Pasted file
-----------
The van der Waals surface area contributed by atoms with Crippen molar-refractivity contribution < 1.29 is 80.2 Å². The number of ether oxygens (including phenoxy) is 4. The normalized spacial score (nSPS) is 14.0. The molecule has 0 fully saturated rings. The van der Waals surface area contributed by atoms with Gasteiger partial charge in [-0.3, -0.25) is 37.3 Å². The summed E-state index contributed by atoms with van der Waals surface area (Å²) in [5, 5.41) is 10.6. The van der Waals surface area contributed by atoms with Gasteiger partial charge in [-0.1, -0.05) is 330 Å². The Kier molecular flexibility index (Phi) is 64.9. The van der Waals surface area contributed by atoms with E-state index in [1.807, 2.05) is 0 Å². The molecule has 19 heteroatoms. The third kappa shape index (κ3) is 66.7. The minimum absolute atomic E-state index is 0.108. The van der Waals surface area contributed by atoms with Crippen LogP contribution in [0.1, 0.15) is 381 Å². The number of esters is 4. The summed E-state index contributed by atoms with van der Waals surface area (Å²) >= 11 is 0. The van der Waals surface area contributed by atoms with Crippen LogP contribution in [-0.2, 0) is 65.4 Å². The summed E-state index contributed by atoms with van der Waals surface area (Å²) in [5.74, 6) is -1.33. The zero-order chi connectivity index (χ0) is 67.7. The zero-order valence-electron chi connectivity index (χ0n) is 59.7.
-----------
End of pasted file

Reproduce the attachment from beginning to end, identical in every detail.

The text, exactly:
The van der Waals surface area contributed by atoms with Crippen molar-refractivity contribution < 1.29 is 80.2 Å². The number of ether oxygens (including phenoxy) is 4. The normalized spacial score (nSPS) is 14.0. The molecule has 0 fully saturated rings. The van der Waals surface area contributed by atoms with Gasteiger partial charge in [-0.3, -0.25) is 37.3 Å². The summed E-state index contributed by atoms with van der Waals surface area (Å²) in [5, 5.41) is 10.6. The van der Waals surface area contributed by atoms with Gasteiger partial charge in [-0.1, -0.05) is 330 Å². The Kier molecular flexibility index (Phi) is 64.9. The van der Waals surface area contributed by atoms with E-state index in [1.807, 2.05) is 0 Å². The molecule has 19 heteroatoms. The third kappa shape index (κ3) is 66.7. The minimum absolute atomic E-state index is 0.108. The van der Waals surface area contributed by atoms with Crippen LogP contribution in [0.1, 0.15) is 381 Å². The number of esters is 4. The summed E-state index contributed by atoms with van der Waals surface area (Å²) >= 11 is 0. The van der Waals surface area contributed by atoms with Crippen LogP contribution in [-0.2, 0) is 65.4 Å². The summed E-state index contributed by atoms with van der Waals surface area (Å²) in [5.74, 6) is -1.33. The zero-order chi connectivity index (χ0) is 67.7. The zero-order valence-electron chi connectivity index (χ0n) is 59.7.